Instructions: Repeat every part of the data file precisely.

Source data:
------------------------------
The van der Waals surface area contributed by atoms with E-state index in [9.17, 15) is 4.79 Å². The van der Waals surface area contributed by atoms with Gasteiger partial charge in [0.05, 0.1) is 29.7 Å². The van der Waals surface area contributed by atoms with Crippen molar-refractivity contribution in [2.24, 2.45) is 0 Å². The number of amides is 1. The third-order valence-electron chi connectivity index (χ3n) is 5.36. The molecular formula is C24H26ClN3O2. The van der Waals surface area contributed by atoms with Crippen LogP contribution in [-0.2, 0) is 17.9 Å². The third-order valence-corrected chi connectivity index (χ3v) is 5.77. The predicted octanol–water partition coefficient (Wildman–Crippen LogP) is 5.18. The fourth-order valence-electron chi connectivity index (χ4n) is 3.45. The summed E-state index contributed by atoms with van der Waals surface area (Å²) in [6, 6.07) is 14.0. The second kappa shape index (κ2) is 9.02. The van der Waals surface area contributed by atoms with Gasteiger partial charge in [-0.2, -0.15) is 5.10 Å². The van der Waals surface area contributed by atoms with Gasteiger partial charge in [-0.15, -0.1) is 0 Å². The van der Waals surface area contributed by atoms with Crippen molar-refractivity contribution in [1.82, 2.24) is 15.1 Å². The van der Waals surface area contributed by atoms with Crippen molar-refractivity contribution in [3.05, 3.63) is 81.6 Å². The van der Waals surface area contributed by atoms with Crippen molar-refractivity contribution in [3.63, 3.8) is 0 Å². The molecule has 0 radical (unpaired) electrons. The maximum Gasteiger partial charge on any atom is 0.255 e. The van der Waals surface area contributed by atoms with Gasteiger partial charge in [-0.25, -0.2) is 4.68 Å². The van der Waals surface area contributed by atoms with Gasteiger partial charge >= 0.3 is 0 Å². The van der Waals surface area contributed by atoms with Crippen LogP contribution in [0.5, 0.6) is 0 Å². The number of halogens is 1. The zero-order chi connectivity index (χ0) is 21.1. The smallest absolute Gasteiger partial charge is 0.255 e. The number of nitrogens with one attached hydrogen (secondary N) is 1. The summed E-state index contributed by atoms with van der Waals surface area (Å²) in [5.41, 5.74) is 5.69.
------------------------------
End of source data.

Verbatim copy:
The van der Waals surface area contributed by atoms with E-state index in [9.17, 15) is 4.79 Å². The van der Waals surface area contributed by atoms with Gasteiger partial charge in [0.05, 0.1) is 29.7 Å². The van der Waals surface area contributed by atoms with Crippen molar-refractivity contribution in [2.24, 2.45) is 0 Å². The number of amides is 1. The third-order valence-electron chi connectivity index (χ3n) is 5.36. The molecular formula is C24H26ClN3O2. The van der Waals surface area contributed by atoms with Crippen LogP contribution in [-0.2, 0) is 17.9 Å². The third-order valence-corrected chi connectivity index (χ3v) is 5.77. The predicted octanol–water partition coefficient (Wildman–Crippen LogP) is 5.18. The fourth-order valence-electron chi connectivity index (χ4n) is 3.45. The summed E-state index contributed by atoms with van der Waals surface area (Å²) in [6, 6.07) is 14.0. The second kappa shape index (κ2) is 9.02. The van der Waals surface area contributed by atoms with Gasteiger partial charge in [-0.2, -0.15) is 5.10 Å². The van der Waals surface area contributed by atoms with Gasteiger partial charge in [-0.15, -0.1) is 0 Å². The van der Waals surface area contributed by atoms with Crippen molar-refractivity contribution in [1.82, 2.24) is 15.1 Å². The van der Waals surface area contributed by atoms with Crippen molar-refractivity contribution in [3.05, 3.63) is 81.6 Å². The van der Waals surface area contributed by atoms with Crippen molar-refractivity contribution in [3.63, 3.8) is 0 Å². The molecule has 0 radical (unpaired) electrons. The maximum Gasteiger partial charge on any atom is 0.255 e. The van der Waals surface area contributed by atoms with Gasteiger partial charge in [-0.25, -0.2) is 4.68 Å². The van der Waals surface area contributed by atoms with Gasteiger partial charge >= 0.3 is 0 Å². The van der Waals surface area contributed by atoms with Crippen LogP contribution in [0.5, 0.6) is 0 Å². The number of halogens is 1. The zero-order chi connectivity index (χ0) is 21.1. The smallest absolute Gasteiger partial charge is 0.255 e. The number of nitrogens with one attached hydrogen (secondary N) is 1. The summed E-state index contributed by atoms with van der Waals surface area (Å²) in [5.41, 5.74) is 5.69.